Beaune. A morning walk with a local guide takes in the concert venues. The stalwart Romanesque church of Notre-Dame has fine tapestries while the 15th-century Hospices de Beaune houses Rogier van der Weyden’s Last Judgement. Afternoon tasting at Bouchard Père et Fils, one of the oldest wine estates in Burgundy occupying an impressive site in the 15th-century Château de Beaune. Evening opera (concert version) in the courtyard of the Hospices de Beaune: Alceste (Jean-Baptiste Lully) with the choir of Namur and the orchestra of Les Talens Lyriques directed by Christophe Rousset.
Meursault, Beaune. Morning lecture followed by a tasting at the prestigious Château de Meursault and lunch in the pretty town square. Free afternoon in Beaune, perhaps to visit the wine museum or the Dalineum, with over 150 of Dalí’s works. Evening concert in the Basilique Notre Dame: Oratorios & Motets by Charpentier including The Denial of St Peter. Performed by the choir and orchestra of Les Arts Florissants directed by William Christie.
Dijon. Excursion to Burgundy’s capital, one of the most attractive of French cities with many fine buildings from 11th to 18th centuries. St Bénigne has an ambitious early Romanesque crypt while the palace of the Valois dukes now houses a museum with extensive collections of work from the period of their rule (1364–1477). Evening recital at the Basilique Notre Dame: Andreas Scholl (counter-tenor) performs a selection of arias from operas and oratorios by Handel, Bach and Purcell, accompanied by the Accademia Bizantina.
Mid-morning coach transfer to Dijon for the TGV to Paris. Drive to the Gare du Nord for the Eurostar to London St Pancras arriving at c. 5.45pm.
Price – per person
Two sharing: £2,560 or £2,370 without Eurostar & TGV. Single occupancy: £2,860 or £2,670 without Eurostar & TGV.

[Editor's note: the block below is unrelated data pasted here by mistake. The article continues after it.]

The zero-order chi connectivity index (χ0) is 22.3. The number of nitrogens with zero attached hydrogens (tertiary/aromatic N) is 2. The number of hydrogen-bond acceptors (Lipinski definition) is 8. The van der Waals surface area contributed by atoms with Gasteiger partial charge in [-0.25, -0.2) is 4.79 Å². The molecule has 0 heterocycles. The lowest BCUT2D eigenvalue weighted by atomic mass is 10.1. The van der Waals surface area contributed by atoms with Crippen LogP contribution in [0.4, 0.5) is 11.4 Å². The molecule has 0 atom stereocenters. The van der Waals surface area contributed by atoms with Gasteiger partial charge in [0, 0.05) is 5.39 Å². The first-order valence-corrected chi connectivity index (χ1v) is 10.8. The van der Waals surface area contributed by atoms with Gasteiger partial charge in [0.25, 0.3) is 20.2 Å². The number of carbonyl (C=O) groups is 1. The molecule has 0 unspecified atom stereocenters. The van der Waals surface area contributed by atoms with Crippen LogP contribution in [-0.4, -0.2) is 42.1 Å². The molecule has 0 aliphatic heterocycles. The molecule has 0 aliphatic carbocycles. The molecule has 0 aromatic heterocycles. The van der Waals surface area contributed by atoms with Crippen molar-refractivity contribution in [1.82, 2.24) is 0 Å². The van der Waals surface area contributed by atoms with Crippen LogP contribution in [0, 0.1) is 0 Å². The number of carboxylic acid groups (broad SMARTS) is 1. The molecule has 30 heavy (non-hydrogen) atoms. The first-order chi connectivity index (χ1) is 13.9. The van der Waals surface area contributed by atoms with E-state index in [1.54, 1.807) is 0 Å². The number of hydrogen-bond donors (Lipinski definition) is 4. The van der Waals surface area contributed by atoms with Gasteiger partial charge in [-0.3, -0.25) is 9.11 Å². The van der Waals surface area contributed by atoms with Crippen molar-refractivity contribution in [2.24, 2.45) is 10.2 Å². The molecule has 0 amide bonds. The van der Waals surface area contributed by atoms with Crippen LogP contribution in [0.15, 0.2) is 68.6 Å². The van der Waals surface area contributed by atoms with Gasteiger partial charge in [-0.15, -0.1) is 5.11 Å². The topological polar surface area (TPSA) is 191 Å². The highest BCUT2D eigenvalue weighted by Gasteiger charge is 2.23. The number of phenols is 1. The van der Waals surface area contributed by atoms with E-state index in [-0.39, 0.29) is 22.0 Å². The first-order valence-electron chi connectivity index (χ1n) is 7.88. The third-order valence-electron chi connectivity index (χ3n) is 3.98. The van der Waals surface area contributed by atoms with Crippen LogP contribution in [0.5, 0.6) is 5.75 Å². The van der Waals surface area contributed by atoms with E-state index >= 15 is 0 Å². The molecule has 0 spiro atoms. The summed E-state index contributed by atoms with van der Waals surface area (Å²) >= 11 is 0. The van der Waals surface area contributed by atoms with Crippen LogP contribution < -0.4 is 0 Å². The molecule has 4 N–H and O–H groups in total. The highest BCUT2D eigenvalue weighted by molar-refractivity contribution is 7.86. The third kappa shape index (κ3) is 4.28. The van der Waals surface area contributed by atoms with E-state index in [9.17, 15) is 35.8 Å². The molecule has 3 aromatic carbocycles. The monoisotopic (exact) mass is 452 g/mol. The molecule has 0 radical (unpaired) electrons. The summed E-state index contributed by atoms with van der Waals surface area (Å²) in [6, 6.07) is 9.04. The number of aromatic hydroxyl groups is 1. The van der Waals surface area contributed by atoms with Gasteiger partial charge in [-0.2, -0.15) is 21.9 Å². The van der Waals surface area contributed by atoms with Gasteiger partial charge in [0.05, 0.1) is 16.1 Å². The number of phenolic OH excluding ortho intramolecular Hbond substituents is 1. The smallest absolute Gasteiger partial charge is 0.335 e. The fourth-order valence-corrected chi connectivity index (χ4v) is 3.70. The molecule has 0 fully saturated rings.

Price – combining with The Rhône: Bacchus & Orpheus
Two sharing: £2,450. Single occupancy: £2,750. The cost of travel from and to London is included in the cost of The Rhône, unless you are making your own arrangements.
Return rail travel (first class, Standard Premier) by Eurostar from London to Paris and by TGV from Paris to Le Creusot; private coach for transfers; hotel accommodation; breakfasts, 1 lunch and 3 dinners with water, wine, coffee; all tips; all taxes; the services of the lecturer and tour manager.
Top-category tickets to 3 performances costing c. £225. Open-air performances planned for the Hospices move to the basilica in inclement weather. At the time of going to print, the final festival programme is not confirmed so changes to the concert details given above are possible. Further details on soloists are due to be released by December 2016.
Hôtel le Cep, Beaune. A 4-star hotel, housed in two 16th-century mansions, and located in the heart of Beaune. Rooms are decorated in traditional Burgundy style. Single rooms are doubles for sole use.
Visits require a fair amount of walking and standing around. Burgundy is very hot in July. There are some late nights but starts are leisurely. You need to be able to lift your luggage on and off the train.
Between 10 and 22 participants.
Before booking, please refer to the FCO website to ensure you are happy with the travel advice for the destination(s) you are visiting: www.gov.uk/foreign-travel-advice.